9 Tips to Survive a Tough Time in Your Life

Rawan Albina (@RawanAlbina)

Rawan, CPCC, ACC, is a Professional Certified Coach, owner of Leap Coaching & Training whose life’s mission is to help women achieve their dreams.
Her strongly positive nature and calm demeanor enables her to gently draw out a person’s full potential as she helps them get in touch with their passions, find their purpose and LEAP into a truly fulfilling and extraordinary life.
Women who are at a crossroads in life, young women ‘Entreprenettes’ and teenagers have all found a strong guide in Rawan who has helped them discover the life skills needed to begin the new phases in their life with confidence.

Latest posts by Rawan Albina (@RawanAlbina) (see all)

Illustration by Fatma AlHashemi (@F_Fotography)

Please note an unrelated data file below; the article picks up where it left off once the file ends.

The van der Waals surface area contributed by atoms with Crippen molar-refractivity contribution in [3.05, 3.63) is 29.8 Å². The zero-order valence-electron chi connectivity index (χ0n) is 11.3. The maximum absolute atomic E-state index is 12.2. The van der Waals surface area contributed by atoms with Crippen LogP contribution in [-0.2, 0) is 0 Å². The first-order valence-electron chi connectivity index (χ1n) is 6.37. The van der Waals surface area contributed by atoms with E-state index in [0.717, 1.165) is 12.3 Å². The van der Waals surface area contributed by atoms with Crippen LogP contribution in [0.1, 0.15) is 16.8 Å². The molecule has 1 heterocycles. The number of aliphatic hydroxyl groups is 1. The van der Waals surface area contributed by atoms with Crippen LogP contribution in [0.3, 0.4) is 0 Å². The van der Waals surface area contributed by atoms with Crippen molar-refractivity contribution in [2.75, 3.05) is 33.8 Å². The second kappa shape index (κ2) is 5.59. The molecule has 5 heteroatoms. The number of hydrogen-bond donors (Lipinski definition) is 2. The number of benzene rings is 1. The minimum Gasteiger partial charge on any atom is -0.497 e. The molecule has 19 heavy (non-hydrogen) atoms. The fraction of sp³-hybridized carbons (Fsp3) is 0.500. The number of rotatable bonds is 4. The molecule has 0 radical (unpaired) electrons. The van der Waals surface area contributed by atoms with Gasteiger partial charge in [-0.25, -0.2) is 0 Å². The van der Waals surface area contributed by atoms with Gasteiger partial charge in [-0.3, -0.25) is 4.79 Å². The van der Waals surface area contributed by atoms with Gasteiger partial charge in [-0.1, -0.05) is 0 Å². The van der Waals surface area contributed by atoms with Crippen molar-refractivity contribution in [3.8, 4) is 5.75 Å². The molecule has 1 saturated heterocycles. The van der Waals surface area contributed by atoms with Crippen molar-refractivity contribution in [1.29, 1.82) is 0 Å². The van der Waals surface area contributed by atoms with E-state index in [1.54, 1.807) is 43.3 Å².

Have you ever felt like you were being carried by a wave so strong that you kept hitting the rocks? You were so tired and felt so helpless being thrown around that you could hardly breathe?

I know many of you reading this will identify with what I’m talking about. We’ve all been through a similar phase at one point or another in our life.  Maybe at a time in which too many changes were happening at once forcing us to get out of our comfort zone, or a time when there were too many questions running through our head analyzing every situation and trying to make the best decision to move forward.  It could have been a time when we were at a crossroad, a time when we lost someone dear or lost a job. A time when the world seemed so dark and we couldn’t see the light at the end of the tunnel. No matter what the reason was, the key is how will we survive this wave and whether we allow the pain it causes to stay with us and affect us or allow it to heal over time.